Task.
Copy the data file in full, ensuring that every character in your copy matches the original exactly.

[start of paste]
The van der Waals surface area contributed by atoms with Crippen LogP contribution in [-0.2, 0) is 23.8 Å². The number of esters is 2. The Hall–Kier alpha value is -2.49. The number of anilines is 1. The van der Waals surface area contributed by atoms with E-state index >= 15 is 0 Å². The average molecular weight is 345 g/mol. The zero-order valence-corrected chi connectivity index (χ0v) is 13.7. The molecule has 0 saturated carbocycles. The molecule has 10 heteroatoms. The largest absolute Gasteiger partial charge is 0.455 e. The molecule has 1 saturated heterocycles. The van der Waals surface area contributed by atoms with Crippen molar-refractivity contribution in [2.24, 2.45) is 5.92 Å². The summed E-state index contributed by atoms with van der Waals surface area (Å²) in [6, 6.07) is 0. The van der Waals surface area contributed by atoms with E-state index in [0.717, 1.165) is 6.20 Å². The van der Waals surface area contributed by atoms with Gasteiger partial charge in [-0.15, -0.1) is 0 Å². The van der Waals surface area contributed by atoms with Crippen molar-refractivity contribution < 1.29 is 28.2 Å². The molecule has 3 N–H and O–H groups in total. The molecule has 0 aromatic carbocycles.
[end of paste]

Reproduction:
The van der Waals surface area contributed by atoms with Crippen LogP contribution in [-0.2, 0) is 23.8 Å². The number of esters is 2. The Hall–Kier alpha value is -2.49. The number of anilines is 1. The van der Waals surface area contributed by atoms with E-state index >= 15 is 0 Å². The average molecular weight is 345 g/mol. The zero-order valence-corrected chi connectivity index (χ0v) is 13.7. The molecule has 0 saturated carbocycles. The molecule has 10 heteroatoms. The largest absolute Gasteiger partial charge is 0.455 e. The molecule has 1 saturated heterocycles. The van der Waals surface area contributed by atoms with Crippen molar-refractivity contribution in [2.24, 2.45) is 5.92 Å². The summed E-state index contributed by atoms with van der Waals surface area (Å²) in [6, 6.07) is 0. The van der Waals surface area contributed by atoms with E-state index in [0.717, 1.165) is 6.20 Å². The van der Waals surface area contributed by atoms with Gasteiger partial charge in [-0.15, -0.1) is 0 Å². The van der Waals surface area contributed by atoms with Crippen molar-refractivity contribution < 1.29 is 28.2 Å². The molecule has 3 N–H and O–H groups in total. The molecule has 0 aromatic carbocycles.